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Weekend Reading on Women's Representation May 19, 2017


Dear friends,

Nina Agrawal reports in the LA Times about the election of Monica Rodriguez to the Los Angeles City Council - her election doubles the number of women on the council and serves as reminder that women remain under-represented in all of our largest cities.

Many shared the news that Macron, as planned, has appointed a gender balanced cabinet - as this story from the BBC reports:

Sylvie Goulard is defence minister while Olympic fencing champion Laura Flessel is sports minister.

Bruno Le Maire is economy minister, Gérard Collomb is interior minister and François Bayrou is justice minister.

Mr Macron's decision to pluck figures from across the political spectrum has sent the French right into disarray.

Mr Le Maire is a conservative moderate, Mr Collomb is the Socialist mayor of Lyon and Mr Bayrou is a veteran centrist.

Some 170 elected officials from the right were earlier criticised by hundreds of other lawmakers after they signed a statement backing Mr Macron.

One accused Mr Macron of "blowing up" the political landscape.

According to this short news story in Roll Call, former state party chair Debra Haaland is running for an open House seat - if elected she will become the first Native-American congresswoman - open seats provide rare opportunities for women to get elected to Congress.

Heather Wolf shared this article from The Hill about GOP women who are leaving their seats in the House of Representatives to retire or seek higher office:

Some senior GOP women are fleeing the House, opting for retirement or deciding that they have better prospects running for higher office in 2018 than a spot in GOP leadership.

Rep. Ann Wagner (R-Mo.), a former co-chairwoman of the Republican National Committee, is expected to jump into the race against Democratic Sen. Claire McCaskill. GOP Rep. Kristi Noem is the front-runner in the race for South Dakota governor. And Republican Rep. Diane Black, the new Budget Committee chairwoman, is eyeing the Tennessee governor’s mansion, GOP sources said.

Meanwhile, Rep. Ileana Ros-Lehtinen (R-Fla.), a former Foreign Affairs Committee chairwoman and the first Latina elected to Congress, and Rep. Lynn Jenkins (R-Kan.), who formerly served in leadership as GOP conference vice chairwoman, both are retiring at the end of this Congress. 

In interviews with The Hill, some female GOP lawmakers and their aides suggested that subtle sexism in the male-dominated House Republican Conference has blocked talented, experienced women from climbing the leadership ladder. Women comprise just 21 of the 238 Republicans in the House, or less than 10 percent.


Steve Phillips wrote a compelling piece in The Nation calling on Democrats to unite behind the candidacy of Stacey Abrams for governor of Georgia to elect the first black woman governor in our nation's history:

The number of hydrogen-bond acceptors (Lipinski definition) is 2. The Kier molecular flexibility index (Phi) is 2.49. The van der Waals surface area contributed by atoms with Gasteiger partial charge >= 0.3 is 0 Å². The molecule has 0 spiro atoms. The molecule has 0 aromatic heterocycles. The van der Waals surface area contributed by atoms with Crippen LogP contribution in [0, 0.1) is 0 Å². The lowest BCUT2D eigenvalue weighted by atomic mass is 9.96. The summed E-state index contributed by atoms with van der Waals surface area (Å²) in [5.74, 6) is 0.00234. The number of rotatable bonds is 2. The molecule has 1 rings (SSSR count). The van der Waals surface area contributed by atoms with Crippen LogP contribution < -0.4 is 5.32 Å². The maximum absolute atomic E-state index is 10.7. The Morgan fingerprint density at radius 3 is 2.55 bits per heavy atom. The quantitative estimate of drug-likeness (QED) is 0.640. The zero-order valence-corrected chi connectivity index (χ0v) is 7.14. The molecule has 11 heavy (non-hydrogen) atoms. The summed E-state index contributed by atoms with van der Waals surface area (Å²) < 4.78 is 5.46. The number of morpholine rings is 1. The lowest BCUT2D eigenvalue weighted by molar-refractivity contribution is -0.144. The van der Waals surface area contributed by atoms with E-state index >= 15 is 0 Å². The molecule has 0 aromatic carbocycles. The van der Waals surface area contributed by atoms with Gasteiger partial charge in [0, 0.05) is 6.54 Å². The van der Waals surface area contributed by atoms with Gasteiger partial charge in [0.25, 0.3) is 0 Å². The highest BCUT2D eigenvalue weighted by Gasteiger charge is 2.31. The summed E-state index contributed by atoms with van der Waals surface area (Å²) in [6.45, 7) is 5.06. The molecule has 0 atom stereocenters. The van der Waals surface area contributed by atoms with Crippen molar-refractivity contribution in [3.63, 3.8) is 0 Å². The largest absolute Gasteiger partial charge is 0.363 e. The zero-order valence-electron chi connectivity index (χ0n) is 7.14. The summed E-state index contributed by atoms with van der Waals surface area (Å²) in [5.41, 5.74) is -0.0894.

The coming days and weeks will show if progressives across the country know how to be smart and strategic. What could be the possible point of urging other Democrats into the race other than to block Abrams’s path (resulting in the squandering of precious resources)? Why not encourage Yates to run for state attorney general, the logical post for someone who stood up to Donald Trump as acting attorney general and incurred the White House’s wrath as a result? Why not encourage Evans to run for lieutenant governor?

It is rare when the stars line up as they have for Abrams’s campaign in Georgia, and the moment of truth will be whether the state and national Democratic power players can see the light. Will Emily’s List, the Democratic Governors Association, the Democratic National Committee, and progressive activist groups embrace this dark-skinned black woman the way they have other progressive candidates? Will progressive donors step up and make massive, multimillion-dollar investments in inspiring and organizing the 1.3 million voters of color who have not previously been motivated to participate in Georgia elections?

There is a reason we have never had a female black Democratic governor in this country. There’s always an excuse or justification for “not this one,” or “she has this fault,” etc. But at the end of that long line of excuses lies the embarrassing reality that this nation has never, ever, elevated a black woman to the governor’s mansion. It’s time to close that shameful chapter of American history and seize this strategic moment before us in Georgia.

There was a fascinating piece in Salon that Erin Vilardi just shared with me from 2013 about John Marshall's push to require his state to have gender quotas in the state legislature - I plan to investigate if he has continued his call for equity - have any of you seen news of this?

Interestingly, in addition to his embrace of gender equality, Marshall also seems to be championing gender quotas from the unexpected point of view of enhancing states’ rights, a traditionally conservative viewpoint. “The states were originally set up to be laboratories in the experiment of democracy. We can do all kinds of things. Why not be an experiment in that case and further the ideals that were set at the founding of the nation in helping democracy grow and prosper,” Marshall said.

Despite comprising more than half of the American electorate, women still lag behind men significantly when it comes to elected representation. Women make up 28 percent of both houses of the Montana Legislature and a dismal 18.3 percent of all seats in the 113th U.S. Congress. Worldwide, women still only account for 20.4 percent of the members of parliaments. Though the 2012 election brought a record number of 20 women into the U.S. Senate, the rate of progress in women’s representation is still staggeringly slow. That’s part of why John Marshall’s proposal seems so appealing.

Have a great weekend all!

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